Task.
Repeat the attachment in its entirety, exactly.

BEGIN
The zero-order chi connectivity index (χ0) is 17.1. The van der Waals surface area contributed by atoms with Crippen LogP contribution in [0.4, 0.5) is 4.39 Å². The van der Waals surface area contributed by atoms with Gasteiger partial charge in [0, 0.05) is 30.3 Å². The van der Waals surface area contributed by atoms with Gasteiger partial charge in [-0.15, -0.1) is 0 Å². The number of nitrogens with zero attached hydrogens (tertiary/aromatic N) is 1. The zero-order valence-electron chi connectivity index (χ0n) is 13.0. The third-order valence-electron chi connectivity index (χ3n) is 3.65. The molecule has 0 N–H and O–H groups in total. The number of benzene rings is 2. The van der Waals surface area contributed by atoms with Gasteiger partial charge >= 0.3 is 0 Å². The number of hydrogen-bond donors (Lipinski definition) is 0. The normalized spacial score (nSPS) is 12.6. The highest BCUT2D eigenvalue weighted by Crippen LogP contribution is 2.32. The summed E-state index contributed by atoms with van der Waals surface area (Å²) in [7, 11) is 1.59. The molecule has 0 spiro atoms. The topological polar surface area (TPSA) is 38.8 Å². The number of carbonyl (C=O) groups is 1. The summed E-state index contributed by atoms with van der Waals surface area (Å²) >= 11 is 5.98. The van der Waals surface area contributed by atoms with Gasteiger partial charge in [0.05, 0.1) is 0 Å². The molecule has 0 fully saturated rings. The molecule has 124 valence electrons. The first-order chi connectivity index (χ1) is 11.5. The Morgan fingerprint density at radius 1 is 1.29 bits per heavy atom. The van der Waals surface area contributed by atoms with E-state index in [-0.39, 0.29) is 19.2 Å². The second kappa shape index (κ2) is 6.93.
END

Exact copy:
The zero-order chi connectivity index (χ0) is 17.1. The van der Waals surface area contributed by atoms with Crippen LogP contribution in [0.4, 0.5) is 4.39 Å². The van der Waals surface area contributed by atoms with Gasteiger partial charge in [0, 0.05) is 30.3 Å². The van der Waals surface area contributed by atoms with Gasteiger partial charge in [-0.15, -0.1) is 0 Å². The number of nitrogens with zero attached hydrogens (tertiary/aromatic N) is 1. The zero-order valence-electron chi connectivity index (χ0n) is 13.0. The third-order valence-electron chi connectivity index (χ3n) is 3.65. The molecule has 0 N–H and O–H groups in total. The number of benzene rings is 2. The van der Waals surface area contributed by atoms with Gasteiger partial charge >= 0.3 is 0 Å². The number of hydrogen-bond donors (Lipinski definition) is 0. The normalized spacial score (nSPS) is 12.6. The highest BCUT2D eigenvalue weighted by Crippen LogP contribution is 2.32. The summed E-state index contributed by atoms with van der Waals surface area (Å²) in [7, 11) is 1.59. The molecule has 0 spiro atoms. The topological polar surface area (TPSA) is 38.8 Å². The number of carbonyl (C=O) groups is 1. The summed E-state index contributed by atoms with van der Waals surface area (Å²) >= 11 is 5.98. The van der Waals surface area contributed by atoms with Gasteiger partial charge in [0.05, 0.1) is 0 Å². The molecule has 0 fully saturated rings. The molecule has 124 valence electrons. The first-order chi connectivity index (χ1) is 11.5. The Morgan fingerprint density at radius 1 is 1.29 bits per heavy atom. The van der Waals surface area contributed by atoms with E-state index in [-0.39, 0.29) is 19.2 Å². The second kappa shape index (κ2) is 6.93.